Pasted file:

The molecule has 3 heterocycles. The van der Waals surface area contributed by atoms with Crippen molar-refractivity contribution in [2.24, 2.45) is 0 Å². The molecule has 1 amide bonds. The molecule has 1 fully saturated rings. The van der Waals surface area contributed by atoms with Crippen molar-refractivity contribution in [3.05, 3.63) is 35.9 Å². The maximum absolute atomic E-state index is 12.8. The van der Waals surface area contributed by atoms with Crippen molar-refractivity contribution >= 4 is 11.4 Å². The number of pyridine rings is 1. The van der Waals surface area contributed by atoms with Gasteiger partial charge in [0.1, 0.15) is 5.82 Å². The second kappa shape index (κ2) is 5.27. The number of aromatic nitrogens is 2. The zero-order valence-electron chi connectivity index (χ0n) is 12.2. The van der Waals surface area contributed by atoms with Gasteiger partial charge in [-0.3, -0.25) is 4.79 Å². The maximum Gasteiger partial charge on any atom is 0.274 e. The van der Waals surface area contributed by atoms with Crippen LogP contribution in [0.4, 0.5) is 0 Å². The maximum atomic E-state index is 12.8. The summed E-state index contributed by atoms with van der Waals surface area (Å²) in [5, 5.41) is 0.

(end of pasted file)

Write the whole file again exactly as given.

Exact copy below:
The molecule has 3 heterocycles. The van der Waals surface area contributed by atoms with Crippen molar-refractivity contribution in [2.24, 2.45) is 0 Å². The molecule has 1 amide bonds. The molecule has 1 fully saturated rings. The van der Waals surface area contributed by atoms with Crippen molar-refractivity contribution in [3.05, 3.63) is 35.9 Å². The maximum absolute atomic E-state index is 12.8. The van der Waals surface area contributed by atoms with Crippen molar-refractivity contribution >= 4 is 11.4 Å². The number of pyridine rings is 1. The van der Waals surface area contributed by atoms with Gasteiger partial charge in [0.1, 0.15) is 5.82 Å². The second kappa shape index (κ2) is 5.27. The number of aromatic nitrogens is 2. The zero-order valence-electron chi connectivity index (χ0n) is 12.2. The van der Waals surface area contributed by atoms with Gasteiger partial charge in [-0.3, -0.25) is 4.79 Å². The maximum Gasteiger partial charge on any atom is 0.274 e. The van der Waals surface area contributed by atoms with Crippen LogP contribution in [0.4, 0.5) is 0 Å². The maximum atomic E-state index is 12.8. The summed E-state index contributed by atoms with van der Waals surface area (Å²) in [5, 5.41) is 0.